Most Memorable French Open Moments: #3 The Serve Heard ‘Round The World

Heading into The French Open in 1989, Ivan Lendl was clearly the best male player in the world. With only rival Mats Wilander posing a threat on his side of the bracket, Lendl’s road to at least the semifinals seemed clear.

Ivan The Terrible

That is, until he met 17-year old Michael Chang from the United States.

So maybe the trophy is a slight spoiler…

Losing the first two sets 6-4, 6-4, Chang dug his claws into the match and began to play a reckless, take-no-prisoners style of tennis. Chasing down every single ball Lendl struck his way, Chang went for broke whenever he had the opportunity- hitting winners, drop shots, moonballs, lobs and then dazzling the French crowd with fierce passing shots.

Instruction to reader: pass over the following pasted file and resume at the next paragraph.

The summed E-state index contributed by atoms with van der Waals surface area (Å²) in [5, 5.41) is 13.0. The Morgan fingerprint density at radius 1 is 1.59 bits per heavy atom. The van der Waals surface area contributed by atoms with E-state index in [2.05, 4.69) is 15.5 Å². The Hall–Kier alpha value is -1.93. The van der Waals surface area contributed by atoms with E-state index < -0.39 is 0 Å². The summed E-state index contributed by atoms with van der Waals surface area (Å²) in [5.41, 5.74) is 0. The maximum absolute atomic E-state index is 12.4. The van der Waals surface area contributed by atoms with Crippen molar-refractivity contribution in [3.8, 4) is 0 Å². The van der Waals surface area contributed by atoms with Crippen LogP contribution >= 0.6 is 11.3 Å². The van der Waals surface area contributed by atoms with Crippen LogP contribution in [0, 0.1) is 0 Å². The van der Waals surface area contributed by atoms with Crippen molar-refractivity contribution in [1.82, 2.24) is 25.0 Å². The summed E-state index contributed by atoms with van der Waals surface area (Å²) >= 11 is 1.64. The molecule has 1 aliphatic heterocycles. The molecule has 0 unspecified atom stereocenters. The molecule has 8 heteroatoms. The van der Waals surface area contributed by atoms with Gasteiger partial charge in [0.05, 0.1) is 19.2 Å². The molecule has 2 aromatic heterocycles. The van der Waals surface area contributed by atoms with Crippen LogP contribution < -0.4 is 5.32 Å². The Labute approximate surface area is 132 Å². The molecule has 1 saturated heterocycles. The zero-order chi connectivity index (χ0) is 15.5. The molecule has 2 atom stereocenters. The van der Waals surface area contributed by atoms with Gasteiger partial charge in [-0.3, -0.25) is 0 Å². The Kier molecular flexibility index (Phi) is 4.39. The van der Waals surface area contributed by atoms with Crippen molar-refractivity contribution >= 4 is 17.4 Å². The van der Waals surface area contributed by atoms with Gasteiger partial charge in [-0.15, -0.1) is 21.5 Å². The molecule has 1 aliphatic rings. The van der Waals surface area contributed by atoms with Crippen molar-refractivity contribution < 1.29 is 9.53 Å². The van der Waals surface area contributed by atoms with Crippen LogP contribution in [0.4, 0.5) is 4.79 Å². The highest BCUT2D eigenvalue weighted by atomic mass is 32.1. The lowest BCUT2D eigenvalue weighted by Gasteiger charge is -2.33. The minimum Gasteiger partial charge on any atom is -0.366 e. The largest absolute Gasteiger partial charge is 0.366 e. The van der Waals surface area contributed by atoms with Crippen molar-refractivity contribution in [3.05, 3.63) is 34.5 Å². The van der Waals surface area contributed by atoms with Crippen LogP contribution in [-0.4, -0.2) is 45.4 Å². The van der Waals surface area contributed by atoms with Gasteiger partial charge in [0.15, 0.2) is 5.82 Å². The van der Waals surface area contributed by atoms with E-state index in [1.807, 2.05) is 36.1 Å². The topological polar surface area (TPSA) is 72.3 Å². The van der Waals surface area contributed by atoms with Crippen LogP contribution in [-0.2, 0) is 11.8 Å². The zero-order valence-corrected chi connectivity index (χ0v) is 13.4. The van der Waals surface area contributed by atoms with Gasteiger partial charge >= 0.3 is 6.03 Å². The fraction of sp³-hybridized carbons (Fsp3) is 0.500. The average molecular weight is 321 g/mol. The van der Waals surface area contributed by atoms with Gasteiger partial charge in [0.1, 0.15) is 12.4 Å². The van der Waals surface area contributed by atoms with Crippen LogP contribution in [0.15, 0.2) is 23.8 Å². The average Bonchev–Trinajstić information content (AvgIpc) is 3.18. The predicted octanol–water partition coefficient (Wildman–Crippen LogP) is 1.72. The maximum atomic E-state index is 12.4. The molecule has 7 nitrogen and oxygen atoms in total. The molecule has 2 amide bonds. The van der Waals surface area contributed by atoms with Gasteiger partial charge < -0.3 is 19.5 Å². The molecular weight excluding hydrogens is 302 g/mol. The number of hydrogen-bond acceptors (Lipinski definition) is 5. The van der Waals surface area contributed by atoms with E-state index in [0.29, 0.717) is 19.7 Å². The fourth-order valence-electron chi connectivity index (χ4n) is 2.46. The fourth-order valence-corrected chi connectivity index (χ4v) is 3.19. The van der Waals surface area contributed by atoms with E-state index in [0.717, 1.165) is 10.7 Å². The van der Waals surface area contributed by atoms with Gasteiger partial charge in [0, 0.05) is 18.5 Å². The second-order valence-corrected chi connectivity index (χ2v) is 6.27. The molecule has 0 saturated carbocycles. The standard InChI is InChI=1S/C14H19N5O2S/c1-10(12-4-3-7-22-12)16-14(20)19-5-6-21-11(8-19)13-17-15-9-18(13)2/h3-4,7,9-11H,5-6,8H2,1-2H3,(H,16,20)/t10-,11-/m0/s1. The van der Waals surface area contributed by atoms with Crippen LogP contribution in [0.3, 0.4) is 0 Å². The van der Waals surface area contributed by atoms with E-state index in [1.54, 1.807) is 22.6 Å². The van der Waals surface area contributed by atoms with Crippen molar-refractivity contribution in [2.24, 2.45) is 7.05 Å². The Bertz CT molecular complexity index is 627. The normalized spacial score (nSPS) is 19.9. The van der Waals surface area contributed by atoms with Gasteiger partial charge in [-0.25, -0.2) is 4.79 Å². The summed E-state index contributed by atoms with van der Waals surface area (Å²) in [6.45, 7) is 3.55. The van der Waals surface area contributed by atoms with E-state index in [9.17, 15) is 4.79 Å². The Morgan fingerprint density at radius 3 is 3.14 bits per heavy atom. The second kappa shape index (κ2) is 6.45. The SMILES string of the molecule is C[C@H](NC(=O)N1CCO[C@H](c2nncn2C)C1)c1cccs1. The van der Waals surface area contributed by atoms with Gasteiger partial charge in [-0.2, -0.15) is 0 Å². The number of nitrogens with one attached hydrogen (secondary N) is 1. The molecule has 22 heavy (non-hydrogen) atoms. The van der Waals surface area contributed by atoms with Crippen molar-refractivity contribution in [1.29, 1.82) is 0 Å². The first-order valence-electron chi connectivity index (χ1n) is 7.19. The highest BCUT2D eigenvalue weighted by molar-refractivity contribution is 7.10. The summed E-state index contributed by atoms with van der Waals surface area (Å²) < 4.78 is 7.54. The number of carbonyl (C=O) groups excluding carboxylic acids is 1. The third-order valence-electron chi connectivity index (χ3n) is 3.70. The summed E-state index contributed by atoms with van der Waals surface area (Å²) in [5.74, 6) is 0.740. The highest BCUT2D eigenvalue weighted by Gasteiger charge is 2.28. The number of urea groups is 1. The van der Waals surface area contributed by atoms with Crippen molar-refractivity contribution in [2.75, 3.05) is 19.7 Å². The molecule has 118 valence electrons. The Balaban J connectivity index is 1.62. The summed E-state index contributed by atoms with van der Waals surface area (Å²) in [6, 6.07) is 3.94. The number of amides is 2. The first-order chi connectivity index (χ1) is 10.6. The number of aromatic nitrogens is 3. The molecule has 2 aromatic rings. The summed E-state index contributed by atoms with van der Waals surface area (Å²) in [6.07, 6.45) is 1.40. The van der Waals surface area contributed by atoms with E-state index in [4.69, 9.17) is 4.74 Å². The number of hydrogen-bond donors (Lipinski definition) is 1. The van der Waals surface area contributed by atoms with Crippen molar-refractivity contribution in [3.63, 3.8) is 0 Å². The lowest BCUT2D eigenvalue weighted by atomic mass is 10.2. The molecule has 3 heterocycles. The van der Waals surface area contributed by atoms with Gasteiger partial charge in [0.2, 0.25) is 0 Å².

Deep into the match, Lendl was rattled. Chang, fighting his own demons in the form of excruciating cramps and exhaustion, sensed this and “served up” one of the wisest moments in tennis history:

Changing up the pace by serving underhand, Chang put what may have been the final nail in Lendl’s coffin. Though the young American continued to battle his own body, Lendl never regained a foothold in the 4th round match.

Michael Chang prevailed 4-6, 4-6, 6-3, 6-3, 6-3 and went on to stun Stefan Edberg in the finals to become the youngest male Grand Slam champion ever at 17 years old.

Today this 4th round match between Ivan Lendl and Michael Chang is remembered as the very reason why tennis is so compelling: its mano-a-mano style forces one man or woman to be better than another, and on any given Sunday, anyone can rise or fall.

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